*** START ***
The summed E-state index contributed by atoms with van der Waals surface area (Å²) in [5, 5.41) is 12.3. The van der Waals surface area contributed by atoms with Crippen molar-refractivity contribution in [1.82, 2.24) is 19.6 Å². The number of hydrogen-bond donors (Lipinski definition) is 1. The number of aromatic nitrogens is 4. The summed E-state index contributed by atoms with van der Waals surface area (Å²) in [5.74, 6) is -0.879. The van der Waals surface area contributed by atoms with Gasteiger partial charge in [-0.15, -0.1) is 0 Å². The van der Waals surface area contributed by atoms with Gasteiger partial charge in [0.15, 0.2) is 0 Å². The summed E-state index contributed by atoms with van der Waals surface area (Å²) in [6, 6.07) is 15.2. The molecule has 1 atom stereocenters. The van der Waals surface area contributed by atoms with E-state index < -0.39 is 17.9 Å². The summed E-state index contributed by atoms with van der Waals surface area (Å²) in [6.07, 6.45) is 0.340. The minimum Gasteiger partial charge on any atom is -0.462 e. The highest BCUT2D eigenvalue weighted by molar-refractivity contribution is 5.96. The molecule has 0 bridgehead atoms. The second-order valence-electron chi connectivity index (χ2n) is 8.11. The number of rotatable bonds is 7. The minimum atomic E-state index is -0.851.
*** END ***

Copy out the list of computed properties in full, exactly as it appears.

The summed E-state index contributed by atoms with van der Waals surface area (Å²) in [5, 5.41) is 12.3. The van der Waals surface area contributed by atoms with Crippen molar-refractivity contribution in [1.82, 2.24) is 19.6 Å². The number of hydrogen-bond donors (Lipinski definition) is 1. The number of aromatic nitrogens is 4. The summed E-state index contributed by atoms with van der Waals surface area (Å²) in [5.74, 6) is -0.879. The van der Waals surface area contributed by atoms with Gasteiger partial charge in [-0.15, -0.1) is 0 Å². The van der Waals surface area contributed by atoms with Gasteiger partial charge in [0.15, 0.2) is 0 Å². The summed E-state index contributed by atoms with van der Waals surface area (Å²) in [6, 6.07) is 15.2. The molecule has 1 atom stereocenters. The van der Waals surface area contributed by atoms with E-state index < -0.39 is 17.9 Å². The summed E-state index contributed by atoms with van der Waals surface area (Å²) in [6.07, 6.45) is 0.340. The minimum Gasteiger partial charge on any atom is -0.462 e. The highest BCUT2D eigenvalue weighted by molar-refractivity contribution is 5.96. The molecule has 0 bridgehead atoms. The second-order valence-electron chi connectivity index (χ2n) is 8.11. The number of rotatable bonds is 7. The minimum atomic E-state index is -0.851.